Crime

John McAfee's Bizarre Death and Colorado Connections

John McAfee, as seen in an odd 2013 video in which he offers instructions on how to uninstall the anti-virus system he pioneered.
John McAfee, as seen in an odd 2013 video in which he offers instructions on how to uninstall the anti-virus system he pioneered. YouTube
The crazy life of anti-virus pioneer John McAfee is over.

On June 23, the 75-year-old McAfee was found dead in his cell at a prison in Spain, where he's been incarcerated since last October. Spanish authorities arrested him on assorted United States charges, including violation of anti-fraud provisions and tax evasion; in 2019, he tweeted that he hadn't filed tax returns in eight years because "taxation is illegal." A cause of death hasn't been officially announced, but multiple reports hint at suicide following a ruling by a Spanish court that would have allowed his extradition to the U.S.

McAfee, a former Colorado resident, was the focus of a 2012 cover story, "The Hot Yoga War," and in a separate Q&A, he talked about his life in Belize — where, it turns out, he was wanted for questioning in a murder he swore he didn't commit.

In the years that followed, McAfee was many things, including a fugitive from justice and a failed presidential candidate.

"The Hot Yoga War" highlighted McAfee's hucksterism for what he dubbed "relational yoga." After selling his namesake McAfee AntiVirus systems to Intel in 2010, he ran yoga retreats at his Colorado estate in addition to penning books and producing DVDs in which he taught his students how to combat the "human condition" of fear and uncertainty through self-understanding that he considered to be the overlooked core of yoga.

McAfee also owned a compound in Belize, which was raided in April 2012; police discovered an arsenal of weapons (all of them legal) and a lab that he apparently used in an attempt to purify MDPV, a drug said to enhance sexual pleasure that's allowed in Belize but against the law in the U.S.

"I'm a huge fan of MDPV," he said. "I think it's the finest drug ever conceived, not just for the indescribable hypersexuality, but also for the smooth euphoria and mild comedown."

McAfee was not charged with a crime following this incident, but he remained wary of cops, particularly following the murder of his neighbor, American expatriate Gregory Faull.

He and Faull had been beefing over the half-dozen or so dogs McAfee is said to have kept on his property — and McAfee later claimed they'd all been poisoned.

But while McAfee insisted that he'd had nothing to do with Faull's death, he refused to speak with authorities about the case, making him a fugitive in the eyes of Belize authorities — though he talked to plenty of other folks about it, including comic Joe Rogan. He was just as chatty in August 2015 when, as CNBC reported, he "was arrested by the Tennessee Highway Patrol for DUI and possession of a handgun while under the influence."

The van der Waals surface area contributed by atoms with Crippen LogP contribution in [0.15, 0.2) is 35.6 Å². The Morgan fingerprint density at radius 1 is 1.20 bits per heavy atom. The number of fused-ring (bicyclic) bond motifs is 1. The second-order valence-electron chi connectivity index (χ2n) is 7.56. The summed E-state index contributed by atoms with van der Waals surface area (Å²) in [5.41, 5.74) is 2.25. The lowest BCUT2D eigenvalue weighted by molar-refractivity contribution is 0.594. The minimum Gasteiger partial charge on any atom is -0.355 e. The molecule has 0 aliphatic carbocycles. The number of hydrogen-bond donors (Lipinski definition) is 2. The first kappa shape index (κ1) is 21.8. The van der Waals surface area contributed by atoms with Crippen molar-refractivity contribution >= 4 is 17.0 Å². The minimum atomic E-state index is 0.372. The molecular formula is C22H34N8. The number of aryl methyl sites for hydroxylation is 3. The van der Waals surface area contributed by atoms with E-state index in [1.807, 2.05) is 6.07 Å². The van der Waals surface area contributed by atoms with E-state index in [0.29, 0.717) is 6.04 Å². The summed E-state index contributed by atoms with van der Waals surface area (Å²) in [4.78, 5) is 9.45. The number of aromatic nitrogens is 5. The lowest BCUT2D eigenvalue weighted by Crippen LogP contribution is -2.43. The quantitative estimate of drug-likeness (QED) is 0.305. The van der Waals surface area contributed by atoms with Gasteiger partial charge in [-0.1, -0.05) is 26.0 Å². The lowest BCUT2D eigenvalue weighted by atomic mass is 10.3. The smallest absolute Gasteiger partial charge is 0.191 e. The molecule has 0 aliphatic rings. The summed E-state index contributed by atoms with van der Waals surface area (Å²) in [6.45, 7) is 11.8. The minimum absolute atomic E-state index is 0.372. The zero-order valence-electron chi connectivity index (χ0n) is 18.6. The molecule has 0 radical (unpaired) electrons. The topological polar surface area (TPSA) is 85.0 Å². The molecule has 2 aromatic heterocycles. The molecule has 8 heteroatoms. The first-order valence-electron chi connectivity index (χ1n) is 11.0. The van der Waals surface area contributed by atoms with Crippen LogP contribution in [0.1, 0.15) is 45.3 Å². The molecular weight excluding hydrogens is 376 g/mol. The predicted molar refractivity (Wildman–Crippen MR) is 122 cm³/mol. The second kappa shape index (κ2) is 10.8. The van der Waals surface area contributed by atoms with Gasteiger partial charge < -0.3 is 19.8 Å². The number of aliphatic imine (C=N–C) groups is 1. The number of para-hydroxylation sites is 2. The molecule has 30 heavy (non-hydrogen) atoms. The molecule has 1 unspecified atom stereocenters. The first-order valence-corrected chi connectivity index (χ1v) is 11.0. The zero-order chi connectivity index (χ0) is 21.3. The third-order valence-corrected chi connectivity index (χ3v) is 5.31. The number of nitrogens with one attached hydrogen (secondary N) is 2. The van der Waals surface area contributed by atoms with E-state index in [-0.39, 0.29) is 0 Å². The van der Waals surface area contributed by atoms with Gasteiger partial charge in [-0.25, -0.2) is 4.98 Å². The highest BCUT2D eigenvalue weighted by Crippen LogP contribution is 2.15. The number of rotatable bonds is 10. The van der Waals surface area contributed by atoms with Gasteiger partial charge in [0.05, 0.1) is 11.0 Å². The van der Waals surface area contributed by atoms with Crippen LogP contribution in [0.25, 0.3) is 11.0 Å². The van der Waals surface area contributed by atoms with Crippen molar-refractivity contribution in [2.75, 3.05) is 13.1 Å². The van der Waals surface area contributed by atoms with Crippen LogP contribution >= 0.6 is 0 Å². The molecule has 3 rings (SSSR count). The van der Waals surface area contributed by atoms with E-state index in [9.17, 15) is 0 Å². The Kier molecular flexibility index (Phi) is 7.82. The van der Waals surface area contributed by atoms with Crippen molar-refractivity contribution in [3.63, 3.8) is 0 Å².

His explanation? McAfee pointed to Xanax.

"I had just that morning received a prescription for Xanax from a doctor," he told the network. "I'd never taken them before." He added that he was pulled over after dropping his phone — and even though he had a weapon, he stressed that possessing a gat while driving in Tennessee is perfectly lawful as long as an individual isn't impaired.

Legal complications didn't slow McAfee down. He put money behind BlackCert, a Denver-based company specializing in online encryption — and BlackCert's co-founder and president, John Casaretto, was said to be the senior campaign manager for a 2016 McAfee presidential bid, which he pimped at events such as TechCrunch Disrupt in San Francisco.

Among McAfee's most memorable quotes from the period: "I will be president. You can laugh if you want."

Despite this prediction, McAfee failed to secure the Libertarian nomination for president in 2016 and 2020. Meanwhile, he ran afoul of both the tax division of the U.S. Department of Justice, which filed criminal charges against him on October 5, 2020, and the Securities and Exchange Commission, whose release on the subject from that same date accused McAfee and his bodyguard, Jimmy Watson Jr., of "promoting investments in initial coin offerings (ICOs) to his Twitter followers without disclosing that he was paid to do so."

The SEC maintained that "McAfee promoted multiple ICOs on Twitter, allegedly pretending to be impartial and independent even though he was paid more than $23 million in digital assets for the promotions. When certain investors asked whether he was paid to promote the ICOs, McAfee allegedly denied receiving any compensation from the issuers. The complaint alleges that McAfee made other false and misleading statements, such as claiming that he had personally invested in some of the ICOs and that he was advising certain issuers. The complaint alleges that Watson assisted McAfee by negotiating the promotion deals with the ICO issuers, helping McAfee cash out the digital asset payments for the promotions and, for one of the ICOs McAfee was promoting, having his then-spouse tweet interest in the ICO. Watson was allegedly paid at least $316,000 for his role. According to the complaint, while McAfee and Watson profited, investors were left holding digital assets that are now essentially worthless."

Federal authorities won't get a chance to make McAfee pay for these alleged violations now — but the legacy he's left behind boasts at least as many twists as relational yoga.
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Michael Roberts has written for Westword since October 1990, serving stints as music editor and media columnist. He currently covers everything from breaking news and politics to sports and stories that defy categorization.
Contact: Michael Roberts